NY Senate Passes Fashion Workers Act, First Step to Regulation of Modeling Industry

Assembly to vote on bill in labor committee tomorrow

ALBANY, NY (05/20/2024) (readMedia)-- Today, the New York Senate passed the Fashion Workers Act with 45 votes in favor and 17 opposed. The pro-labor legislation would regulate predatory management agencies in New York that currently operate without oversight in the $2.5 trillion fashion industry. The Assembly is set to vote on the bill in the labor committee on Tuesday.

Fashion is big business in New York – Fashion Week alone generates close to $600 million in income each year for the State. And yet, models – the literal faces of the industry – are not afforded basic labor protections in New York. The Fashion Workers Act would close this loophole, create basic protections for models – often young, immigrant women – and establish a zero-tolerance policy for abuse within the fashion industry.

Support for the bill includes supermodels Beverly Johnson, Karen Elson and Helena Christensen, among others. Last week, SAG-AFTRA, WGAE, Conde Nast Union, Healthy Nail Salon Coalition, Legal Aid, and the National Domestic Workers Alliance (NDWA) joined Workers United, Freelancers Union, Council of Fashion Designers of America, and others in support of the bill.

"Regardless of employment status, all workers deserve to be treated with dignity and respect. Camouflaged by a veil of glamor and prestige, the lack of oversight within the fashion industry puts our mostly young, female, immigrant workforce of models behind others in regards to basic workplace protections. We're so thankful to our bill sponsor in the Senate, Brad Hoylman-Sigal for once again ushering this bill through his chamber. Now, all eyes are on the Assembly as they vote on this bill in the labor committee on Tuesday," said Sara Ziff, Executive Director of the Model Alliance.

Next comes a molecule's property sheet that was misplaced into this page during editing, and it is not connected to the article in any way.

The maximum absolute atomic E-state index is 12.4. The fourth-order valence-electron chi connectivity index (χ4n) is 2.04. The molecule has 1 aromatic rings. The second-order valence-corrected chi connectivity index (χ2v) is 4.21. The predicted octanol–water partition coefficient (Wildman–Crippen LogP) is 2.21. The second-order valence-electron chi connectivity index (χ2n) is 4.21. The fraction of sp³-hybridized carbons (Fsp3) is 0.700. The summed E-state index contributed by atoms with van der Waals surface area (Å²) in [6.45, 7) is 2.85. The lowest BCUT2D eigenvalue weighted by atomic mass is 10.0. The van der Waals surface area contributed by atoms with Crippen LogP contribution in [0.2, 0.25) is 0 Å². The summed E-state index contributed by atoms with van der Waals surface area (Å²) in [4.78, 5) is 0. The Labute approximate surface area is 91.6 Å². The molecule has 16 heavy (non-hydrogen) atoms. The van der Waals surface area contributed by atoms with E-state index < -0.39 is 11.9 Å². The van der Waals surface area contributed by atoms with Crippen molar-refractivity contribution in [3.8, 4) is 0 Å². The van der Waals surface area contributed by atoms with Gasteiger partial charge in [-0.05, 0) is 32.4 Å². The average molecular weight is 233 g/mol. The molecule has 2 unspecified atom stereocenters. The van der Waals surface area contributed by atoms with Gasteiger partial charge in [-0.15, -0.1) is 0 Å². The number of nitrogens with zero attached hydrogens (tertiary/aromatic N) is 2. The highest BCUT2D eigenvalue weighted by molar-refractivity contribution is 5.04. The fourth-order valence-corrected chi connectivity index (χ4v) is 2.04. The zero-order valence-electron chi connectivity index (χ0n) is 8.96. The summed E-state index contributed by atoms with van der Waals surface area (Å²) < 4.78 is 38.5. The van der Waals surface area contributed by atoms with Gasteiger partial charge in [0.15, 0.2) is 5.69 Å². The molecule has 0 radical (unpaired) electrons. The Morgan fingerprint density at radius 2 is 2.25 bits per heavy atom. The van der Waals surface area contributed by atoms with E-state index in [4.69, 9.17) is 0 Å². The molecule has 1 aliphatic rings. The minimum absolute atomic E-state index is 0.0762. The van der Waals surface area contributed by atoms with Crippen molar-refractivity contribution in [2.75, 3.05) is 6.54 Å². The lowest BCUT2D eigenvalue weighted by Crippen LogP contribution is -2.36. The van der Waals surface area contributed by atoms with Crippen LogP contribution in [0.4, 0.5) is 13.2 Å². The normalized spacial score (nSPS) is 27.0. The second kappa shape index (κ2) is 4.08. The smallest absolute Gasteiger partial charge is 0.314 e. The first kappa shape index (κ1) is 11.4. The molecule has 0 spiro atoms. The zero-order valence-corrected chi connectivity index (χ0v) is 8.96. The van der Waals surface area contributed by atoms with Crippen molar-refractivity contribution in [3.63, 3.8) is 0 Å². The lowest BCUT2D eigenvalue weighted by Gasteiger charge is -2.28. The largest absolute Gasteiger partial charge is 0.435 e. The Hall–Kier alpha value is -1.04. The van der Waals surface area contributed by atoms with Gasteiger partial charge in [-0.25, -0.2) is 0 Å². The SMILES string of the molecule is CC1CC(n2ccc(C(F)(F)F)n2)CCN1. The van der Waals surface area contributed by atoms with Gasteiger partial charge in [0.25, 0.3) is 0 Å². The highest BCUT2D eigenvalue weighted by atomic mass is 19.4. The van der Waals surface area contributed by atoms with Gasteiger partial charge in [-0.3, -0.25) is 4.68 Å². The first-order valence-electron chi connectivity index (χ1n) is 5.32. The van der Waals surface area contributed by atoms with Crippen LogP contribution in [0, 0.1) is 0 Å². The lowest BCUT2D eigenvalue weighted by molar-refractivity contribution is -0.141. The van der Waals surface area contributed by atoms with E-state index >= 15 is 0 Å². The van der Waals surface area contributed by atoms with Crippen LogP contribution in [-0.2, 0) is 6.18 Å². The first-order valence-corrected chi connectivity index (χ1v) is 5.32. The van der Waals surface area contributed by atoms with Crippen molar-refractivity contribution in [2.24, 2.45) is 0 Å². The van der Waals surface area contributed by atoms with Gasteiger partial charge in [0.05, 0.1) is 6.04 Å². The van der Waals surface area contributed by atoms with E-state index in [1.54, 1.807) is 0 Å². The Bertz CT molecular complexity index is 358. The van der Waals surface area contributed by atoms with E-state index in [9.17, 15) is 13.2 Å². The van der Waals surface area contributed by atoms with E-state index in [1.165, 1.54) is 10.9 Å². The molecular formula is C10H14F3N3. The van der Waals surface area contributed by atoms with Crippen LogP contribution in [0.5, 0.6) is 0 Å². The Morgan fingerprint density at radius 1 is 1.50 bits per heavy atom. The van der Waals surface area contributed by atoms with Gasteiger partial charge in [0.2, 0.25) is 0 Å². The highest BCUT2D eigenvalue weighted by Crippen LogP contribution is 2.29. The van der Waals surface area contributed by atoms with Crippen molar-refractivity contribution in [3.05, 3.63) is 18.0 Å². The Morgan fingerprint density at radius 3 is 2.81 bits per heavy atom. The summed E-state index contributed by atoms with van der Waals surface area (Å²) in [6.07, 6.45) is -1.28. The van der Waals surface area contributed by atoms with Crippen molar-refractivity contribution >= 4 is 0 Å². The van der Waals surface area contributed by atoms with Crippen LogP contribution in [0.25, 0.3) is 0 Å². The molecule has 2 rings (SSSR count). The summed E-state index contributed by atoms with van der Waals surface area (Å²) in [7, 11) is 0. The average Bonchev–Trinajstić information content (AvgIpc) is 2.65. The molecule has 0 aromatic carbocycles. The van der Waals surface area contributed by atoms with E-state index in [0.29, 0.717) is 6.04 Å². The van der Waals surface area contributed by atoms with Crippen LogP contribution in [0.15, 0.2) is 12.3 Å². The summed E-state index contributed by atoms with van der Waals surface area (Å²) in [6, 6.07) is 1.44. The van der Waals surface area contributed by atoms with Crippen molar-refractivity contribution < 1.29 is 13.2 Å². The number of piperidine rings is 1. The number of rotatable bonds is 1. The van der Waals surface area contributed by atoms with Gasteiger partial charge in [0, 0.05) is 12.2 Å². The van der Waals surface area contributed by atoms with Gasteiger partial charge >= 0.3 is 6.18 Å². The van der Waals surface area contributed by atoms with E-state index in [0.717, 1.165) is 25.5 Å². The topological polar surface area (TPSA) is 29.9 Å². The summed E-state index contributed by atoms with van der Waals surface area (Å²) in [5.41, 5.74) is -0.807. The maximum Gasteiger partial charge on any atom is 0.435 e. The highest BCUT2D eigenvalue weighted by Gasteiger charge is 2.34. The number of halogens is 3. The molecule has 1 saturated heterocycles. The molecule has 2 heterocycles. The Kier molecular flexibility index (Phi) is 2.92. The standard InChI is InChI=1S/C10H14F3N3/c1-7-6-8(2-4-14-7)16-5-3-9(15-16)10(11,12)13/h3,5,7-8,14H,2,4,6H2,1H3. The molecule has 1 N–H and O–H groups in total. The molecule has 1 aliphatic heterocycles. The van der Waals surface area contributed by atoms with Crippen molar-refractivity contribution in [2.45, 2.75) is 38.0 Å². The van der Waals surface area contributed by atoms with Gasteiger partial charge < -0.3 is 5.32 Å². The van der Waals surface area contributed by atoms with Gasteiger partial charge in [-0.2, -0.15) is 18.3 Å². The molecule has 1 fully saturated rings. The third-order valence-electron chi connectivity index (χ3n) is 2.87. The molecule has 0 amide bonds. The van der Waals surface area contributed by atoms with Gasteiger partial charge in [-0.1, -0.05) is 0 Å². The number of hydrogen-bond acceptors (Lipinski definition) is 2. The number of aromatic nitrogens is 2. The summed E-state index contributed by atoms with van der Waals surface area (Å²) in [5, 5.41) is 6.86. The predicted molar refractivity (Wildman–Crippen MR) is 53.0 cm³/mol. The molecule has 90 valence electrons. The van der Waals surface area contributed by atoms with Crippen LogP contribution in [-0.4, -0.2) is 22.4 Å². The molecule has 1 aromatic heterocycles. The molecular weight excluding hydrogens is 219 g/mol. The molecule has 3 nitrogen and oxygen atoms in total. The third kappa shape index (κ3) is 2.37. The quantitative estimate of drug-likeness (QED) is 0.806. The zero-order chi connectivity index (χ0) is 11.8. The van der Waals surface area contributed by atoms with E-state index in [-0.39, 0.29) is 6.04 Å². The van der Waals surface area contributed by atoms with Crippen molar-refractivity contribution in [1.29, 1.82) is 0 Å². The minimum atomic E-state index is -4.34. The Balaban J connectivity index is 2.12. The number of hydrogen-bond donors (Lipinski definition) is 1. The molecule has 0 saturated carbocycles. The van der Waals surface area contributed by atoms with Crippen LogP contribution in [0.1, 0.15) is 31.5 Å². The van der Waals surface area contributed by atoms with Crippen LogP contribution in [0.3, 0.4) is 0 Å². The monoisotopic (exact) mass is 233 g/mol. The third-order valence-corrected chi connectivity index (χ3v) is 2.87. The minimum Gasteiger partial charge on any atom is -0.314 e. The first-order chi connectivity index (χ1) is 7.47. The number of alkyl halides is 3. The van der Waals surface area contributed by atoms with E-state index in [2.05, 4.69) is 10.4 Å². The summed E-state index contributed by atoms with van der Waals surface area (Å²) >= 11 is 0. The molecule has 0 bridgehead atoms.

Background on the Fashion Workers Act:

Modeling agencies are considered to be management companies under New York State General Business Law §171(8), known as the "incidental booking exception," allowing them to escape licensing and regulation. In almost every case, management companies are granted blanket "power of attorney" as part of their agreement to represent models, giving management companies power to accept payments on behalf of the model, deposit checks and deduct expenses, as well as book jobs, negotiate the model's rate of pay, and give third parties permission to use the model's image, while having no obligation to act in their talents' best interests.

This leaves models unprotected outside the terms of their individual contracts – which tend to be exploitative and one-sided in favor of the management company – and creates a lack of transparency and accountability when it comes to basic issues like health and safety and having insight into one's own finances. For example, models often don't know whether and how much they'll be paid for jobs booked through management companies, which deduct various unexplained fees from their earnings, in addition to a 20 percent commission from the model and a 20 percent service fee from the client. Models are held to multi-year, auto-renewing contracts without any guarantee of actually being booked paid work, which ensnares them in cycles of debt and makes models highly vulnerable to other forms of abuse, including sexual abuse and human trafficking. When models experience abuse, they do not have a safe channel to file work-related grievances without a risk of retaliation.